- Gongsun Long on What Is Not:Steps Toward the Deciphering of the Zhiwulun
The Zhiwulun, chapter 3 of the Gongsunlongzi, is one of the strangest texts in the whole ancient Chinese logical tradition.1 It has attracted many scholars, who have been fascinated by the treacherous simplicity of its syntax and vocabulary. The treatise is indeed only 269 characters in length, many of which are very common: tianxia "world," wu "things," zhi "point," you "there is," wu "there is not," fei "not," wei "call." Traditionally, this text has been interpreted as providing the fundamental principles of language and logic that underlie the no less intriguing Baimalun (White horse treatise) of the famous sophist. No scholarly agreement, however, could be reached. "There are more rival interpretations of the Zhiwulun than of any other document in early Chinese philosophical literature" (Graham 1986, p. 210).
It is the term zhi "point" that has mostly retained the attention of the interpreters. "One is convinced that if only one could identify what the writer meant by the word zhi, everything he says would fall into place," wrote A. C. Graham (Graham 1955, p. 282). Zhi has been rendered, by rather sophisticated Western logical and metaphysical concepts, into such translations as "definition" (Forke 1901-1902); "attributes" (Hu 1922, pp. 126-127; Mei 1953); "universals" (Fung 1952, pp. 209-212; Hughes 1942, pp. 125-126; Needham 1956, pp. 185-186); "meanings" (Graham 1955); "marks" (Chan 1963, p. 237); "object of reference" (Cheng and Swain 1970); "signifiant-signifié" (Kou 1953); "signs" (Thompson 1995). None of these approaches has lead to a coherent reading of the treatise (Graham 1978, pp. 463-464). The paradoxical—and even, as we shall see, dilemmatic—structure of the text is mostly ignored (see below), and as a result the treatise is construed as a theoretical exposition of semantic problems. The new reading I want to propose proceeds from the hypothesis that the Zhiwulun, like the White Horse Treatise, is another logical puzzle, much in the same style as the other transmitted sayings of Gongsun Long, like "coals are not hot," "ice is not cold," "white horse is not horse," et cetera. My own approach builds upon and completes three earlier attempts made by A. C. Graham to decipher the treatise (Graham 1955, 1978, and 1986). Rather than stating the numerous points where I diverge from him, I shall try to outline the framework that I believe is common to us:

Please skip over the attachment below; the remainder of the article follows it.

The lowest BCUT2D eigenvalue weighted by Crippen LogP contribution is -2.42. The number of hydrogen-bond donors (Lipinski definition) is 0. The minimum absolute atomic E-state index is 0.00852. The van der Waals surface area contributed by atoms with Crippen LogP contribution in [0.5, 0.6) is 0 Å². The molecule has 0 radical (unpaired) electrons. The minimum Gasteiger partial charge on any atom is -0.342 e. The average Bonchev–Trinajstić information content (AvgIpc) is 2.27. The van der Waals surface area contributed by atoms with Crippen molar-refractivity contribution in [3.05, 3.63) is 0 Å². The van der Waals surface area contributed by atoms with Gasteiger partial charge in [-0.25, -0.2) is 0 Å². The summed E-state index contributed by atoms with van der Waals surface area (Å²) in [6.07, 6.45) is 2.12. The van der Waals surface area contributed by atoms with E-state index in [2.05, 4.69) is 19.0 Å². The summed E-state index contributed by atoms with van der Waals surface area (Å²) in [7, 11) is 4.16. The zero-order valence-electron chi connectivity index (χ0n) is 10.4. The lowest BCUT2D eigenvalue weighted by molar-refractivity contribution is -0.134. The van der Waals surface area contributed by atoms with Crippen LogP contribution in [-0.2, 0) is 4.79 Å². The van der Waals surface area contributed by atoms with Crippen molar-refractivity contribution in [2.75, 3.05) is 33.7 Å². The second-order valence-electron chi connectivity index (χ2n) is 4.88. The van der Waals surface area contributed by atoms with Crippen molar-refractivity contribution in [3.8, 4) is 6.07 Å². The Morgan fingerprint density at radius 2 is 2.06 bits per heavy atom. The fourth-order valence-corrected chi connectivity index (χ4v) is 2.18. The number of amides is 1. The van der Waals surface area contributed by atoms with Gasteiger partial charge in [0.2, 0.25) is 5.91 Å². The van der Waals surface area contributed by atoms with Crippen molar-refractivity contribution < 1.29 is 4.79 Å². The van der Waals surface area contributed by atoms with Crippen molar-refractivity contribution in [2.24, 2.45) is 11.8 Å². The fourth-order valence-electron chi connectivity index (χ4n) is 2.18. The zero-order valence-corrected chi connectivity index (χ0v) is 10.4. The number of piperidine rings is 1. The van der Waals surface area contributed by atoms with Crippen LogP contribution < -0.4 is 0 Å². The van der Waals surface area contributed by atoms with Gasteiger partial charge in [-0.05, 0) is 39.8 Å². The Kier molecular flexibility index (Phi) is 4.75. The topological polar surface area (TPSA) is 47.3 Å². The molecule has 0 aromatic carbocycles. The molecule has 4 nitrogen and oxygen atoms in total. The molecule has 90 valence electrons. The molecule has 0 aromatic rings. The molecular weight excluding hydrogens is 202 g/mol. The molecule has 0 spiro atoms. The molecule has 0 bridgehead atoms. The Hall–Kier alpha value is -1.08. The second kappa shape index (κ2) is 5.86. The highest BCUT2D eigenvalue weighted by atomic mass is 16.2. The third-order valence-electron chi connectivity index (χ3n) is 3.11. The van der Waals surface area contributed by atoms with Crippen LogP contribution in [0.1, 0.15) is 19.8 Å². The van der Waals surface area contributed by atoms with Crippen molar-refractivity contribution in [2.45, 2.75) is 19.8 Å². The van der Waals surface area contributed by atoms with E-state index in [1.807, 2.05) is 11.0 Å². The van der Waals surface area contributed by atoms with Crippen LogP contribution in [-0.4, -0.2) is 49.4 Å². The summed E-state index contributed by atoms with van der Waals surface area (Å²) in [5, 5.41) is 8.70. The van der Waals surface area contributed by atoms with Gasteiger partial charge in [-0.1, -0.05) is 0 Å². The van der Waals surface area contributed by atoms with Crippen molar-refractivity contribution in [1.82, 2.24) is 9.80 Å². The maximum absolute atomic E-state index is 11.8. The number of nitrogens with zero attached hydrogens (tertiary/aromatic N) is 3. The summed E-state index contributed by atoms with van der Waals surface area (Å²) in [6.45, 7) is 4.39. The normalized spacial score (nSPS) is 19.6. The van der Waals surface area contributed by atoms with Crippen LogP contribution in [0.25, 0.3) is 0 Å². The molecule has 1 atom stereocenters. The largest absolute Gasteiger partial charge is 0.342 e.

a. The structure of the treatise is dilemmatic: "Kung-sun Lung [Gongsun Long] presents us with two contradictory propositions one of which entails the other …" (Graham 1955, p. 294; cf. Graham 1978, pp. 457-458; Graham 1986, p. 214);2 [End Page 190]
b. The recurring notion of tianxia deserves special attention (Graham 1978, p. 461);
c. Fei zhi has a technical meaning;
d. The text of the treatise is sound and intact.
I shall start by discussing the problems posed by the expressions tianxia and fei zhi.
The Expression Tianxia
Graham had already noticed that the expression tianxia "world" occurs fourteen times in this short treatise: "This suggests that "world" may itself be an overlooked concept in Kung-sun Lung's argument, the cosmos as a whole in contrast with the things which compose it" (Graham 1978, p. 461). The recurring clause tianxia wu zhi can then be interpreted, according to Graham, as "nothing within the world is the meaning (scil. of 'world')." Graham's idea is the following: names point out things that are to be found in the world; the name "world" itself, however, although it is a name like "ox" and "horse," does not point out one more thing besides all the other things that make up the world. On the other hand, names like "ox" or "horse" do also point to items that make up the world, and in one sense we can say that these things are the world, or that we can name the world also through them. Pointing to an ox, we also point to the world. Ingenious as it is, Graham's solution does not seem to be wholly satisfactory. If we take a closer look at the ways in...